Calcium - A mineral essential for the development and maintenance of healthy bones and teeth. It is also important for the normal function of muscles, nerves, and blood clotting.

Lipid Panel includes:

Cholesterol, total; high-density lipoprotein (HDL) cholesterol; low-density lipoprotein (LDL) cholesterol (calculation); triglycerides; very low-density lipoprotein (VLDL) cholesterol (calculation)

Testosterone, Total and Free

Testosterone is a hormone that causes male characteristics. Blood level is used by men to investigate abnormal sexual development and sexual dysfunction. Small amounts are produced in women’s ovaries and these levels are tested to evaluate virilization. The concentration of free testosterone is very low, typically <2% of total testosterone concentration. In most men and women, >50% of total circulating testosterone is bound to sex hormone-binding globulin, SHBG, and most of the other is bound to albumin.1 Routinely available assay methods used to measure total testosterone aren’t sensitive enough to accurately quantitate the free testosterone fraction directly. Free testosterone is estimated in this test by a direct, analogue radioimmunoassay method. This test uses a labeled testosterone analogue that has a low binding affinity for both SHBG and albumin but is bound by antitestosterone antibody used in the assay. Since the analogue is unbound in the plasma, it competes with free testosterone for binding sites on an antitestosterone antibody that is immobilized on the surface of the polypropylene tube.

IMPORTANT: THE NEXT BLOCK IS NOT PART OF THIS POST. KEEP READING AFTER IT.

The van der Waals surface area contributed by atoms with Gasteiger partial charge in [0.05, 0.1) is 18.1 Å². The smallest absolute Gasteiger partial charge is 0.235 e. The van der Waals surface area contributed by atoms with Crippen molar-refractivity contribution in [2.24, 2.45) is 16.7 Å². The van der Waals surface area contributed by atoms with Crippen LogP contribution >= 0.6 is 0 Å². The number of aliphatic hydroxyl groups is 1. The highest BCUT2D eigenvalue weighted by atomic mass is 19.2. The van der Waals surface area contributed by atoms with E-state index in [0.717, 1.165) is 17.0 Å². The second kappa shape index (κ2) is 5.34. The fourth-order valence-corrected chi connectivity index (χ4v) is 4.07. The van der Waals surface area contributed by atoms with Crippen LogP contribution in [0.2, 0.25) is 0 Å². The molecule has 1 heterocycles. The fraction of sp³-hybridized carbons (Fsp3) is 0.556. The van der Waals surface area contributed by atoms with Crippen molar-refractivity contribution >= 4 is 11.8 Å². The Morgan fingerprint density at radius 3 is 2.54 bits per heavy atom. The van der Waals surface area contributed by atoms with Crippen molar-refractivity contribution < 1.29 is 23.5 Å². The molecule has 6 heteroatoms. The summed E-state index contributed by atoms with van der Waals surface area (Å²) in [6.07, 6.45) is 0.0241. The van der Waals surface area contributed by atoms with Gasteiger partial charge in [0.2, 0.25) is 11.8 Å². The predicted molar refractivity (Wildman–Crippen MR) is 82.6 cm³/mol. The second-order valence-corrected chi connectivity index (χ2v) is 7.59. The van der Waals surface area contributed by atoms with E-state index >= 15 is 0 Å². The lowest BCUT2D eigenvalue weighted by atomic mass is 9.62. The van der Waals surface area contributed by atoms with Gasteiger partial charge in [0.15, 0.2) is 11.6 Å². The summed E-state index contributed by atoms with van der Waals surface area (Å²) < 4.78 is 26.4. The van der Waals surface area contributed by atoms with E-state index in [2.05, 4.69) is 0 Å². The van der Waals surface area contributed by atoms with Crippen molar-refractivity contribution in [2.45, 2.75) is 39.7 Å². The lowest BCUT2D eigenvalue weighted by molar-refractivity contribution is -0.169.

Homocysteine helps diagnose B12/folate deficiencies and to identify patients who may be at risk for heart disease and/or strokes.